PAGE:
Children Draw

Without any prompting, children intuitively develop a powerful impulse to draw. Beginning with their first scribbles, drawing is an activity that encompasses children’s expanding knowledge, changing perceptions and new experiences of themselves and their environment. Children Draw by Marilyn JS Goodman explores the meaning and value of drawing for youngsters, from toddlers aged two to preadolescents aged twelve. Informed by psychology and practical teaching with children, it guides readers through the progressive stages and characteristics of drawing development as children change mentally, physically, socially, emotionally, and creatively. It offers tips to encourage children to express their ideas visually and recommends age-appropriate art materials, workspaces, and different media. It also gives suggestions for making a museum visit more meaningful—not to mention more fun—for both parents and kids.

Packed with delightful examples of children’s art, Children Draw explores the visual language that evolves as the child grows, and one in which feelings, ideas and emotions can all appear much like Here Comes Ingo, another book that gently pushes children to get out of their head and step inside a magnificently crafted visual experience which allows them to find their own voice by giving new life to the story of Ingo.

While Children Draw focuses on the way draw they develop motor skills, a positive sense of identity, and faculties of problem-solving and critical thinking, Here Comes Ingo is not only a collection of beautiful collages that exemplifies a progression of thinking leading towards love, kindness and inclusion because the world needs more empathetic, understanding and tolerant children. It is also a great tool in teaching kids about setting, structure flow and attention to detail as well as allowing them to act out the story as the pictures lead their imagination. Equally important, this wordless picture book familiarizes children with figurative art collage, an art technique used since ancient times. Each illustration is a carefully orchestrated arrangement of various cut outs of animal, insects and birds wrapped in a cheerful Disney-like palette in order to produce a final image that is as surreal and unexpected as it is real and imbued in suggestive possibilities much to the tune of Matisse’s adage that a paper collage is “a painting made with scissors.”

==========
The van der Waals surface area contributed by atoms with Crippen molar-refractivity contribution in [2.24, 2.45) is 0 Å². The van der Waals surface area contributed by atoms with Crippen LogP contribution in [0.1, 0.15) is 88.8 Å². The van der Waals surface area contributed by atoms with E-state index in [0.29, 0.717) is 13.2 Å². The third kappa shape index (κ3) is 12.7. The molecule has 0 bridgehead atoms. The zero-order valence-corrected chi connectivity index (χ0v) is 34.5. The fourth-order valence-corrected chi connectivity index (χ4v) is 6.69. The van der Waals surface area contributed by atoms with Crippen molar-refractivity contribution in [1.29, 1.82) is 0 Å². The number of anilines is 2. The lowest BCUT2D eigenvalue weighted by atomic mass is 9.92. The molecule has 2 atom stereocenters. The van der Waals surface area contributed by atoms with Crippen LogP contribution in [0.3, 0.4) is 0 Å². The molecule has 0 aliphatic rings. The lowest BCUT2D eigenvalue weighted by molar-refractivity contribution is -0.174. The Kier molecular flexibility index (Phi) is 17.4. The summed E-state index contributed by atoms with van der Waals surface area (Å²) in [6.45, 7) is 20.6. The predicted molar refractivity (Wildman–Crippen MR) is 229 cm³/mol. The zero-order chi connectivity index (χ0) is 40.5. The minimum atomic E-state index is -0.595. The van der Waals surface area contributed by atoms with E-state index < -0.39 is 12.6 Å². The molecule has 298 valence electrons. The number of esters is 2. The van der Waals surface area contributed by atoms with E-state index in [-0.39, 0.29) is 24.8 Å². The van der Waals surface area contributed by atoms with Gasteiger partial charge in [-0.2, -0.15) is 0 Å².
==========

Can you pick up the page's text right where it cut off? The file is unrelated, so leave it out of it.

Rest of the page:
• Marilyn JS Goodman, EdD, is an art and museum education specialist who served as the first director of education for the Solomon R. Guggenheim Museum, the first director of the Children’s Museum of Cincinnati, and director of K-12 art for the Worcester Public Schools. She has also taught art in public schools as well as at Clark University, Moore College of Art and Design, and the City College of New York. She is coauthor of Learning through Art.
  • Here Comes Ingo,a great example of the benefits of art in early childhood development,is IndieReader Approved, recognized by The National Parenting Center (Seal of Approval), winner of Creative Child Magazine Book of the Year (picture book category) and recipient of Mom's Choice Gold Award.